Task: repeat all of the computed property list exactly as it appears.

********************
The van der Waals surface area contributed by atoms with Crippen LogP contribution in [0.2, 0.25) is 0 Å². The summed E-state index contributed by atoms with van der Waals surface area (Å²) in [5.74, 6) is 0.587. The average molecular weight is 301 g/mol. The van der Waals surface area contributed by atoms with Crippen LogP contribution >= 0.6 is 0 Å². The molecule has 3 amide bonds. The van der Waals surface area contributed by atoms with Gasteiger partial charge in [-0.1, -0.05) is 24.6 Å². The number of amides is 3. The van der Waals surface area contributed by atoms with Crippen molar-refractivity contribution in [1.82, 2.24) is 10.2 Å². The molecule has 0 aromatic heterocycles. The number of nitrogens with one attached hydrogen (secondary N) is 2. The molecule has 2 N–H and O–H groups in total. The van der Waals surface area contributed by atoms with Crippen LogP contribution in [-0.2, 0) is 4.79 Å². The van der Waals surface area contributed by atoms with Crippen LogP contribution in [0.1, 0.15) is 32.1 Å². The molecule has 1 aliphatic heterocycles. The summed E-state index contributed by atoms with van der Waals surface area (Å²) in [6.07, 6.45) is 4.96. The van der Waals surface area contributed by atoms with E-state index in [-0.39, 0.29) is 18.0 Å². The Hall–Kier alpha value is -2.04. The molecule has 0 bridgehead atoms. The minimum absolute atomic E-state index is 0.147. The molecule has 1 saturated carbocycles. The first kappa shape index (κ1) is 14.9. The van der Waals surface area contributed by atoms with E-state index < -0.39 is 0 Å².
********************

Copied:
The van der Waals surface area contributed by atoms with Crippen LogP contribution in [0.2, 0.25) is 0 Å². The summed E-state index contributed by atoms with van der Waals surface area (Å²) in [5.74, 6) is 0.587. The average molecular weight is 301 g/mol. The van der Waals surface area contributed by atoms with Crippen LogP contribution >= 0.6 is 0 Å². The molecule has 3 amide bonds. The van der Waals surface area contributed by atoms with Gasteiger partial charge in [-0.1, -0.05) is 24.6 Å². The number of amides is 3. The van der Waals surface area contributed by atoms with Crippen molar-refractivity contribution in [1.82, 2.24) is 10.2 Å². The molecule has 0 aromatic heterocycles. The number of nitrogens with one attached hydrogen (secondary N) is 2. The molecule has 2 N–H and O–H groups in total. The van der Waals surface area contributed by atoms with Crippen LogP contribution in [-0.2, 0) is 4.79 Å². The van der Waals surface area contributed by atoms with Crippen LogP contribution in [0.1, 0.15) is 32.1 Å². The molecule has 1 aliphatic heterocycles. The summed E-state index contributed by atoms with van der Waals surface area (Å²) in [6.07, 6.45) is 4.96. The van der Waals surface area contributed by atoms with E-state index in [-0.39, 0.29) is 18.0 Å². The Hall–Kier alpha value is -2.04. The molecule has 0 bridgehead atoms. The minimum absolute atomic E-state index is 0.147. The molecule has 1 saturated carbocycles. The first kappa shape index (κ1) is 14.9. The van der Waals surface area contributed by atoms with E-state index < -0.39 is 0 Å².